When we think of “domestic violence” in Riverside County, California, we usually think of threats or acts of violence committed by a spouse or intimate partner. But does the word “domestic” in “domestic violence” mean that charges for such crimes can be brought against someone for attacking someone they simply live with, such as a roommate?
The answer is that while California’s laws about domestic violence apply to “cohabitants” as well as spouses and romantic partners, that term does not extend to individuals living together in a platonic relationship.
California Penal Code 273.5 Corporal Injury to a Spouse or Cohabitant — Penal Code 273.5 makes it illegal to inflict a “corporal injury” resulting in a “traumatic condition” to certain specified persons. Those persons include:
- The offender’s spouse or former spouse.
- The offender’s cohabitant or former cohabitant.
- The offender’s fiancé or fiancée, or someone with whom the offender has, or previously had, an engagement or dating relationship.
- The mother or father of the offender’s child.
Similarly, the crime of domestic battery as set forth in California Penal Code Section 243(e)(1) applies to any battery committed against a spouse, a person who is the parent of the defendant’s child, former spouse, fiancé, or fiancée, or a person with whom the defendant currently has, or has previously had, a dating or engagement relationship as well as “a person with whom the defendant is cohabiting.”
Neither section of the Penal Code defines the term “cohabitant, but California courts which have considered the issue have all found that there must be some form of intimate, sexual, or romantic relationship between the alleged assailant and victim in order for a crime to be charged under California’s domestic violence laws.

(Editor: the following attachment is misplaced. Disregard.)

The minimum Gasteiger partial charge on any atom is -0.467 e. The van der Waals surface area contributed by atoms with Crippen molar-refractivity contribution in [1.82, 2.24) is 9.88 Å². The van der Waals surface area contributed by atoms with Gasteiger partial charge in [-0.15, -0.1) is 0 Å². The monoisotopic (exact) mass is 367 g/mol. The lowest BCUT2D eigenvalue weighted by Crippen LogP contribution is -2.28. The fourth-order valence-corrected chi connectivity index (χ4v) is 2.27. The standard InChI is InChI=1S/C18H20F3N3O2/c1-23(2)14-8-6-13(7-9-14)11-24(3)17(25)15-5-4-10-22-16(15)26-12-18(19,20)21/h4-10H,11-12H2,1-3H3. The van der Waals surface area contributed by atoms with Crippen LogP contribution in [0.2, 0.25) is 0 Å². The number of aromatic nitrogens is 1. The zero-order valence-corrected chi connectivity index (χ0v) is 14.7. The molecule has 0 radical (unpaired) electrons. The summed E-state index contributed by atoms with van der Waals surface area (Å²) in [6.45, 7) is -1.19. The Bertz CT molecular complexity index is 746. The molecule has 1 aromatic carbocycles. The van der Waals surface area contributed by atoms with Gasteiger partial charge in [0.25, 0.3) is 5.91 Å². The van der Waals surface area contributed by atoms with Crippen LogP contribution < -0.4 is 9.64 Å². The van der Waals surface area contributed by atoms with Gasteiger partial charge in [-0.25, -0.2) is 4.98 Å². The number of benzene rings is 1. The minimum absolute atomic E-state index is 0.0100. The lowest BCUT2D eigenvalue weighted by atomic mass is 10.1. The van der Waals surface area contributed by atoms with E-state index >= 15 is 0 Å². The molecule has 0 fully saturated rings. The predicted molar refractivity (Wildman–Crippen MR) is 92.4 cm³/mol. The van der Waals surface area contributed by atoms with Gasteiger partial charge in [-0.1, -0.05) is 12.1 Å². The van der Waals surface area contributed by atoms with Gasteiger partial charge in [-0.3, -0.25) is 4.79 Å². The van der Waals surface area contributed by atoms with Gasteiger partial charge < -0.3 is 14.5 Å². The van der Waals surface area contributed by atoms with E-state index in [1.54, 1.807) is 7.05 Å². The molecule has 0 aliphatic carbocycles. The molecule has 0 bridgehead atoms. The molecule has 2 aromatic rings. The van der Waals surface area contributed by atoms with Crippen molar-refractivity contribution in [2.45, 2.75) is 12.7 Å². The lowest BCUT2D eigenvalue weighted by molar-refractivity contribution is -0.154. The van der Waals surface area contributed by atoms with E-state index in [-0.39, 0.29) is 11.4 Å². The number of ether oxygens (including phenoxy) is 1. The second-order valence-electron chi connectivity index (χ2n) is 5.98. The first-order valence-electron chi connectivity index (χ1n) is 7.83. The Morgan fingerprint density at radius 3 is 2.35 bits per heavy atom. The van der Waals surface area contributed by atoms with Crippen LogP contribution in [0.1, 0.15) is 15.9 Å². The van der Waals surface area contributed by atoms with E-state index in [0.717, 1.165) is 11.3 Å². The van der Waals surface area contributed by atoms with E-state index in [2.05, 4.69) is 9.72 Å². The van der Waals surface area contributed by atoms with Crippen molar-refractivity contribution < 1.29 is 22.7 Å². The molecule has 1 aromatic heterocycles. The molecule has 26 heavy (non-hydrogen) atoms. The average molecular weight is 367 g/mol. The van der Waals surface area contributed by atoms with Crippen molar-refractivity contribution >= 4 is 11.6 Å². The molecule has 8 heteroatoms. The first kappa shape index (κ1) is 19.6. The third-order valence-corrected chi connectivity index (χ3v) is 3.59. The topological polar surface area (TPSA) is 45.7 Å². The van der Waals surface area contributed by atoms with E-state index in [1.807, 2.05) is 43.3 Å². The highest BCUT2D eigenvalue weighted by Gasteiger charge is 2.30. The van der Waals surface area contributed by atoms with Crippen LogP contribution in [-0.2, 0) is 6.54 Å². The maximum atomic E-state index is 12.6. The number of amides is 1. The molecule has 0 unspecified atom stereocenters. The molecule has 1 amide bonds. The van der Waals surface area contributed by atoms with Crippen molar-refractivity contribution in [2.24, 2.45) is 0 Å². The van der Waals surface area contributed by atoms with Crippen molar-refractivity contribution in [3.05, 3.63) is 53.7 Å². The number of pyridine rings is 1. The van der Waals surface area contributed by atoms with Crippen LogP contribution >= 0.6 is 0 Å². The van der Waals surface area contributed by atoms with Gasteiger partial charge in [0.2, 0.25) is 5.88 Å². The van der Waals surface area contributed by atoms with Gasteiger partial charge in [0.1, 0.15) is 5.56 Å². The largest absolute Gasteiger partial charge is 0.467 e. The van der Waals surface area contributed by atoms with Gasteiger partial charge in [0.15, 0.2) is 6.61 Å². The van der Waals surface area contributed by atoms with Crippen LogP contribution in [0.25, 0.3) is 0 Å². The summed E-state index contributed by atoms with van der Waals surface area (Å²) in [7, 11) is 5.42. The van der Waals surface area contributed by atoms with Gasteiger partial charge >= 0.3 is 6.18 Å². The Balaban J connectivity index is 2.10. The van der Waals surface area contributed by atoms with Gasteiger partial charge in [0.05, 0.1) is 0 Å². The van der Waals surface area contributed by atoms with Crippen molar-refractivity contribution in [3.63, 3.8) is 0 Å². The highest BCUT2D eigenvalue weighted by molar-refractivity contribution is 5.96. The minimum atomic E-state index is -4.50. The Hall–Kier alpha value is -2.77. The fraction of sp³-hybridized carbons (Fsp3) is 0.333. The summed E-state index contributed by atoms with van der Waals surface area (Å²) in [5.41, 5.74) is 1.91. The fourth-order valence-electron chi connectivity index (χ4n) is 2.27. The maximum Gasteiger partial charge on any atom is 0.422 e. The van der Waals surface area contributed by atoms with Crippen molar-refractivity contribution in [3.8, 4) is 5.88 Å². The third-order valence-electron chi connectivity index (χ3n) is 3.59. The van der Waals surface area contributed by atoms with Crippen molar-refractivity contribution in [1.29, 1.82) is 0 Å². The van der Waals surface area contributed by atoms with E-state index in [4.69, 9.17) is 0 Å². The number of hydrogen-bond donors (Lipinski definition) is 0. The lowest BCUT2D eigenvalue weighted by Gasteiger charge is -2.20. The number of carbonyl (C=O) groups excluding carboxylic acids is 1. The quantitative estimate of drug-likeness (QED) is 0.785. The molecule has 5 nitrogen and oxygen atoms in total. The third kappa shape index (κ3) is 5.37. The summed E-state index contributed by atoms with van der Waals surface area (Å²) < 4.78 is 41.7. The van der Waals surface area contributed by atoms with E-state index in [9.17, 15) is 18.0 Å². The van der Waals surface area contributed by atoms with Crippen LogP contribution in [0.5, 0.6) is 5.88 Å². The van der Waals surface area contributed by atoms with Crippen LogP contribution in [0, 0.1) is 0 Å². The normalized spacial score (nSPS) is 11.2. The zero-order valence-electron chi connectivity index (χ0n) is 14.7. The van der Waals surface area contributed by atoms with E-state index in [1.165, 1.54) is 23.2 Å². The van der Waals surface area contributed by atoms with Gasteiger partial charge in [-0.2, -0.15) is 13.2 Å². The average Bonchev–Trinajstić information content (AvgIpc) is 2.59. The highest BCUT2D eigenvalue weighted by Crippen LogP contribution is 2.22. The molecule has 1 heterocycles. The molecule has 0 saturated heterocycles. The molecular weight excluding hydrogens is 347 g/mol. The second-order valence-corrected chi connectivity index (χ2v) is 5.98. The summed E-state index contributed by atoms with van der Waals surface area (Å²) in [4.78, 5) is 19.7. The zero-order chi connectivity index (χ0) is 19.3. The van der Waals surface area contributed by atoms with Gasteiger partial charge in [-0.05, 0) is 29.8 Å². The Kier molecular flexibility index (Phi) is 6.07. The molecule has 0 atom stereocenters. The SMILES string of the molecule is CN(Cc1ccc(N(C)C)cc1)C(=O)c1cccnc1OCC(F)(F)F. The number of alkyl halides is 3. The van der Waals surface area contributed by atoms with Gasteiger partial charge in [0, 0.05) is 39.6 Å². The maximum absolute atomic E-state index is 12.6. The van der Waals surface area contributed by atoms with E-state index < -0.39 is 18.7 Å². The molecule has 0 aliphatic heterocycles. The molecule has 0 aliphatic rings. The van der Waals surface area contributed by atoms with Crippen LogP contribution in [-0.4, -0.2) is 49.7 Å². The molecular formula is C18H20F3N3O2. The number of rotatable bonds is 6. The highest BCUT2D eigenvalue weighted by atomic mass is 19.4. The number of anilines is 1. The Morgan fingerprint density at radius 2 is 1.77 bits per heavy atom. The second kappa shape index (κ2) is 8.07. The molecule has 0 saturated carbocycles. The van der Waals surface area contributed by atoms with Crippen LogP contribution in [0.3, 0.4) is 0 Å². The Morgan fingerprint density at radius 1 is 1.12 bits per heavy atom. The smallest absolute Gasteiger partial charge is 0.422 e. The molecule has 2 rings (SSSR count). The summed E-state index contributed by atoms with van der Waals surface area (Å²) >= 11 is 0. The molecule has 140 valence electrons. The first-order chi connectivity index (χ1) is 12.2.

As one California appellate court put it:
The term cohabitant “requires something more than a platonic, rooming-house arrangement.” It “has been interpreted ‘broadly’ to refer to those ‘ “living together in a substantial relationship — one manifested, minimally, by permanence and sexual or amorous intimacy.” ‘ See People v. Holifield, 205 Cal.App.3d 993 (1998).
As such, in the absence of a sexual or romantic relationship of some form between people who live together in Riverside County, domestic battery or domestic violence charges will not apply, though any acts of violence or threats of violence can be charged under California’s generally applicable assault and battery laws.
If you have been charged with domestic violence or any other crime in Riverside County, California, you need to retain a criminal defense attorney immediately to ensure that your rights and your future are protected. Please call one of our experienced Riverside County criminal defense lawyers today to discuss your situation.